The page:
Haggen files for bankruptcy after failed expansion | updated

Updated at 5:16 p.m.

Haggen has filed for Chapter 11 bankruptcy protection, just months after acquiring 146 stores from Albertsons and Safeway.

The Bellingham-based grocer filed the petition on Tuesday in U.S. Bankruptcy Court in Delaware.

The company plans to reorganize around its core profitable stores and has received commitments for up to $215 million in financing from existing lenders to maintain operations and keep products on shelves.  Haggen didn’t say which stores, or how many, are profitable. The company has hired Sagent Advisors to explore the market for the sale of some of its stores.

“The action we are taking today will allow us to continue to serve our customers and communities while providing Haggen with a process to re-align our operations to be positioned for the future,” John Clougher, Haggen’s CEO, said in a statement.

Also, Clougher said in an email that Haggen Southwest CEO Bill Shaner, who was hired last year to lead the company’s southwest region, is no longer with the company. Clougher didn’t comment further.

Haggen has struggled since buying 146 former Albertsons and Safeway stores for more than $300 million in a sale ordered by the Federal Trade Commission in December 2014. The FTC, concerned that Albertsons merger with Safeway would result in an uncompetitive market place and hurt consumers, ordered Albertsons to sell 168 stores total.

Supermarket analyst David J. Livingston of DJL Research, thought Haggen’s expansion was doomed from the start, he said. The grocery chain closed 10 stores in the two years before the massive expansion. (Clougher, in a September 2014 interview, said Haggen’s sales numbers were up last summer.)

“They didn’t have the wherewithal to do this deal,” Livingston said. “They were pretty much set up by Albertsons. Albertsons was able to pick exactly who they wanted to take over their stores and they picked the weakest competitor. Were they duped? Yeah, no one argues that. This was a big sting operation.”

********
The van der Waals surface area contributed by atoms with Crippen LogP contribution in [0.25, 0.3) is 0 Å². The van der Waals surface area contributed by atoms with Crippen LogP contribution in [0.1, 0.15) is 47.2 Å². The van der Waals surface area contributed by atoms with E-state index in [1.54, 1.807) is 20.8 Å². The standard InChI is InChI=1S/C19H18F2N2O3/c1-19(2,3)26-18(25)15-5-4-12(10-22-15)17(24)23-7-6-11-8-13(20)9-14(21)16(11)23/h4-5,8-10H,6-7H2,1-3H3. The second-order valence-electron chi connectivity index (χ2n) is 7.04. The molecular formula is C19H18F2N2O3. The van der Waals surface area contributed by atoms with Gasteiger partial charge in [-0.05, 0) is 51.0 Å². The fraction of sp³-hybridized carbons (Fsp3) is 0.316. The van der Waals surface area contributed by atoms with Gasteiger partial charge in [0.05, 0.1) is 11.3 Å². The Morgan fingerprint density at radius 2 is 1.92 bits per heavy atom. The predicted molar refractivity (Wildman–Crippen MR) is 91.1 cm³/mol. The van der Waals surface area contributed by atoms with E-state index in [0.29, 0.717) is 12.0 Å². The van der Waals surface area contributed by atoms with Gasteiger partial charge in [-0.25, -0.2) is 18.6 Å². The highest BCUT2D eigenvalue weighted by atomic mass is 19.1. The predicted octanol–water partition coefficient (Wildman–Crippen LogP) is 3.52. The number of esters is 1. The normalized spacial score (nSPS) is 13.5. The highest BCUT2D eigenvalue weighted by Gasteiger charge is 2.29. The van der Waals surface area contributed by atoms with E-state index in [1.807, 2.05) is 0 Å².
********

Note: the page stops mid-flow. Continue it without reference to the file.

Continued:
Though Albertsons got to pick who to sell the stores to, the Federal Trade Commission had to approve the deal, said Dan Ducore, assistant director of the FTC’s Bureau of Competition, in an interview in August.

“Sure, [Albertsons] got to pick who they were going to compete with but it only goes through if we’re satisfied,” he said.

The FTC considered Haggen’s business plan, financial projections and sources of capital before approving the sale, Ducore said.

Livingston thinks the FTC should have stayed out of the Safeway and Albertsons merger, he said.

“Without Haggen it wouldn’t be anti-competitive,” Livingston said. “In those markets you have Walmart, Winco, Costco, Whole Foods—the competition is endless.”

The chain made its massive expansion into competitive new markets in a 13-week period this spring, going from 18 stores in the Northwest with 2,000 employees to 164 stores with more than 10,000 employees in Washington, Oregon, California, Nevada and Arizona.